Let’s Talk about Domestic Violence and Orders of Protection

Let’s Talk about Domestic Violence and Orders of Protection

When people hear the words “domestic violence,” they tend to immediately think of victims as being women. The fact is that both men and women are victims of partner violence, and despite efforts to educate and stop this epidemic, some states just do not seem to be getting the message.

Couples who are married where one, or both, are engaging in violent acts with one another need to evaluate whether the marriage is worth saving, or whether you could be risking your life by staying.

No safety in numbers

In 2017, there were 77,846 violent incidents in Tennessee categorized as domestic violence. Almost 3/4 of these calls were labeled as simple assaults, and 22,108 of them involved victims who were men. Considering men report intimate partner violence far less than women do, which is never easy to begin with, it stands to reason that there are likely many more cases of violence against men that never come to light.

While violence against men is a bigger problem than most probably would have thought, as of June 2018, Tennessee ranked fourth in the United States for men killing women in domestic violence-related homicides.

Those who have a gun in their home coupled with incidents of abuse, increase the chances of homicide by 500%.

Obtaining an order of protection

An Order of Protection is a court order intended to protect you from abuse, threats of abuse or sexual assault, and stalking behavior when your abuser is an intimate partner, familial relation, or has stalked or even threatened to rape you.

Orders of Protection allow you to request numerous forms of relief, including:

  • No contact between you and your abuser
  • Your abuser being required to stay away from you
  • Restraining personal conduct such as interfering with utilities
  • Requiring your abuser to vacate the residence you share
  • Restraining firearms possession, to include submitting an affidavit of dispossession
  • Granting you custody of pets to ensure their safety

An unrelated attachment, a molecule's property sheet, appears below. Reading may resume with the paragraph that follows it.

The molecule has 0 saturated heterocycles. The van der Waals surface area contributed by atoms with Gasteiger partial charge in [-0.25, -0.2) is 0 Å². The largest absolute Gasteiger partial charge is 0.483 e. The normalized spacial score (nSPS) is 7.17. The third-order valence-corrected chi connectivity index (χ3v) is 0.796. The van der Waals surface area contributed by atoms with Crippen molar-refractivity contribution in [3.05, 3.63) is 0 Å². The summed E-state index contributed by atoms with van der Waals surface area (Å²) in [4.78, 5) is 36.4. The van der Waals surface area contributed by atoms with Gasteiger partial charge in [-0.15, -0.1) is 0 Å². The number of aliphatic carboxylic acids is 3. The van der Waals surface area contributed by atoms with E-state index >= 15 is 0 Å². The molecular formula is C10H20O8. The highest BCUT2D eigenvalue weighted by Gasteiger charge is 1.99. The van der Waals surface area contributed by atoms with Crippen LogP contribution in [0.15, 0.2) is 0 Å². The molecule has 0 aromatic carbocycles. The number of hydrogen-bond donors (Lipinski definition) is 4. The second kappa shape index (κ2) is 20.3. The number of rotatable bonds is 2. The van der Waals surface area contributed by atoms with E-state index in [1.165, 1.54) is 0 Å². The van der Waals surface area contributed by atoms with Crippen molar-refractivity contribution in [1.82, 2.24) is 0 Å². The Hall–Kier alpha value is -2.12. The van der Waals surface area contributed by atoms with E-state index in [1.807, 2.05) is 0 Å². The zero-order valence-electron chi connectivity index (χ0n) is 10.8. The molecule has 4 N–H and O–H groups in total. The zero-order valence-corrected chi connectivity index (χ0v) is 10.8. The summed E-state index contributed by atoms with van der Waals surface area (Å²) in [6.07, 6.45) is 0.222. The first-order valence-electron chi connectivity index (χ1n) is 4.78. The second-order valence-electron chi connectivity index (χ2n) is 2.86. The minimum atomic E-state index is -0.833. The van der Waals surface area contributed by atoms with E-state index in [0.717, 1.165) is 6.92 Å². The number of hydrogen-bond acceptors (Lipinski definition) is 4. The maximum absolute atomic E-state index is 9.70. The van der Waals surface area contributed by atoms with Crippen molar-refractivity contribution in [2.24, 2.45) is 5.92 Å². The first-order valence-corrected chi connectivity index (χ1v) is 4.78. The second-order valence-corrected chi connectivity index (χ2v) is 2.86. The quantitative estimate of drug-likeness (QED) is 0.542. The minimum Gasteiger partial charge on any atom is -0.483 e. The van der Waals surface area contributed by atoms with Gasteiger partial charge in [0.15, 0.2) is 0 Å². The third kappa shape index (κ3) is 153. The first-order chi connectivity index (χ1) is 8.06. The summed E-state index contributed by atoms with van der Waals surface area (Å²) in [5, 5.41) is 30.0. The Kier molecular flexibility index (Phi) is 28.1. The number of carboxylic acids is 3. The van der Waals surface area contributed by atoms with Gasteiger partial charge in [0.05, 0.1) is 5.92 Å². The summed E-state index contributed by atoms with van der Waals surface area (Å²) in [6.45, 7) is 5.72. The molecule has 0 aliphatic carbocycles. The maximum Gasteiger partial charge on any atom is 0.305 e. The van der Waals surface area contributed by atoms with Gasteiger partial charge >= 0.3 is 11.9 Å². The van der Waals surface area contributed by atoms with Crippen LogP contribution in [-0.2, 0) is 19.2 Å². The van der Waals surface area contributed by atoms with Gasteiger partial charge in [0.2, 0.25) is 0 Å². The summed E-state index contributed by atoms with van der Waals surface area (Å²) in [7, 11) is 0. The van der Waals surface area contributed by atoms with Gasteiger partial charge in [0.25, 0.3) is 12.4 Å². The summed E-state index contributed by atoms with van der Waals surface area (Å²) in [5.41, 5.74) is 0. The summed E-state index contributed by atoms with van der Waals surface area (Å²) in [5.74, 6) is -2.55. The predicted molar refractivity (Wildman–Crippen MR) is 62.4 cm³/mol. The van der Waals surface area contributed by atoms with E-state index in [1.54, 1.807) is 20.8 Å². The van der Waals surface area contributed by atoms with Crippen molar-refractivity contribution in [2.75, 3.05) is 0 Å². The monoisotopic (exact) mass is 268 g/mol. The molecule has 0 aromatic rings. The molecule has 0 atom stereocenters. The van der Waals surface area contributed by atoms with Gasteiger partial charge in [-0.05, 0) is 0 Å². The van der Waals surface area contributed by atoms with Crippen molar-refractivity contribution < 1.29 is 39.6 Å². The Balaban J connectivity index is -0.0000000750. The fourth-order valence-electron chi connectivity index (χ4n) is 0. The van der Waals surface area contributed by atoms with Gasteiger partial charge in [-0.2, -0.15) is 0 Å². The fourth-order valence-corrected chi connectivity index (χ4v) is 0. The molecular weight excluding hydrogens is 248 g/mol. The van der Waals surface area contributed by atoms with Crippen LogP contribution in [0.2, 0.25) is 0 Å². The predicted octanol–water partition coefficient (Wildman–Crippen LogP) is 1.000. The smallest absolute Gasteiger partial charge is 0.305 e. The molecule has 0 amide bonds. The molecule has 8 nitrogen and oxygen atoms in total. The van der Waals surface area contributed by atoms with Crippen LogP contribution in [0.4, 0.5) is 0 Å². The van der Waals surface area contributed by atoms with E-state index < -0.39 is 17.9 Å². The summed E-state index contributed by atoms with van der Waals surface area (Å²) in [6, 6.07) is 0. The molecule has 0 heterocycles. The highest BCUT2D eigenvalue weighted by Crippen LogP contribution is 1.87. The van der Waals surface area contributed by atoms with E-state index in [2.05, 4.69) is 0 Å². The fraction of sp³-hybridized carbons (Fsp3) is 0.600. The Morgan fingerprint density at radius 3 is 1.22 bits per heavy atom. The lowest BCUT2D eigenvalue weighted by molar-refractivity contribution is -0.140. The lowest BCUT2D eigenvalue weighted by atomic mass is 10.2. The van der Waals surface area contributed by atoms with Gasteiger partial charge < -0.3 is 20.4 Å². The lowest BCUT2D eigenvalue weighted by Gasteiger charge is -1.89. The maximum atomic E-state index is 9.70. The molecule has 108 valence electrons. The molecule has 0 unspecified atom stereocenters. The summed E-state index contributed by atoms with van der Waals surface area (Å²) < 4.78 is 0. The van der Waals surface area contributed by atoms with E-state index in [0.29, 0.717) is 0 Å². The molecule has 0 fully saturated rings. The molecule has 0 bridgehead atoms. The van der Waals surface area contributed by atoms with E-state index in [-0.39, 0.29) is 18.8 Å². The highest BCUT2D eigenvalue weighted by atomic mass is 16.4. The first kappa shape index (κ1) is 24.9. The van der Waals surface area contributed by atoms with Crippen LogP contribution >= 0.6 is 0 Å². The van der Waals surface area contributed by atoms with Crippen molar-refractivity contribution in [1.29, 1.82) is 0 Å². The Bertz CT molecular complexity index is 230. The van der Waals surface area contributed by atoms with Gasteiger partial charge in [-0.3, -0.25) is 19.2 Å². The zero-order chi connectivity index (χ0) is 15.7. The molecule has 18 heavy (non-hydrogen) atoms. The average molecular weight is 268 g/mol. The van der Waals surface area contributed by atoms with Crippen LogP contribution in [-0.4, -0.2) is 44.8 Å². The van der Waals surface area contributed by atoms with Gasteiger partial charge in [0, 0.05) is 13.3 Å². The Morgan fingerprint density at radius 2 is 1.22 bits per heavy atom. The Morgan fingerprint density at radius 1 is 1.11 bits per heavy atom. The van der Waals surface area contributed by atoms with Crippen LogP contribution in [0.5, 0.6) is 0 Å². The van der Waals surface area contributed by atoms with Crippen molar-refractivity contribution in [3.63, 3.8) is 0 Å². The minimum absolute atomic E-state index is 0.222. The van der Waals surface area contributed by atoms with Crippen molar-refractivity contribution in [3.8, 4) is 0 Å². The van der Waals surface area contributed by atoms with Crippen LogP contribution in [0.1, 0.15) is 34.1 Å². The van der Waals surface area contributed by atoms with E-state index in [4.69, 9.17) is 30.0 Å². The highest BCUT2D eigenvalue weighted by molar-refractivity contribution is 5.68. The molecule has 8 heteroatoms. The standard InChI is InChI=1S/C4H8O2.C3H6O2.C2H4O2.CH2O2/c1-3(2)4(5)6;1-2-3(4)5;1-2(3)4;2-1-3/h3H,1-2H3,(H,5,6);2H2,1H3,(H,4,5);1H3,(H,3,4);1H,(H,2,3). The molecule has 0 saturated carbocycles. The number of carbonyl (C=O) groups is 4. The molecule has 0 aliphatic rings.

Abusive partners are likely to become violent towards anything he or she knows you love and care about as a means to instill fear in you and gain control. For example, harming your pets, or killing them outright, is a standard method of operation in domestic violence situations.

Enforcement is key

In Tennessee, you have no obligation or requirement to file a police report when you have experienced abuse and would like to obtain an Order of Protection. Additionally, after you have petitioned the court and been granted the Order of Protection, any violation of the order allows your abuser to be immediately arrested without the need of a warrant.

Orders of protection can help, but as long as you are married to your abuser, you will be forced to deal with them regularly in some form or fashion, leaving you vulnerable to more abuse. Shared bank accounts, homes titled in both of your names, children you share: all of these tie you to each other, some more than others.

Protection, not punishment

Because the courts recognize that false allegations may be made in cases where one party simply wants to punish the other party for a personal reason, filing for an Order of Protection has consequences for those who seek to use the court system to settle a vendetta.

An order of protection does not guarantee your safety when your abuser is determined to cause you harm. Seek the advice of a legal professional who can help you choose the best course of action for your particular circumstances. If you believe it is time to look at divorce, speak with a Nashville divorce attorney at Miller Upshaw Family Law, PLLC now to learn your options. Reserve a consultation by calling our Nashville office directly at 615-454-9899, or through our contact page.

 

 

By |October 9th, 2019|Divorce|0 Comments
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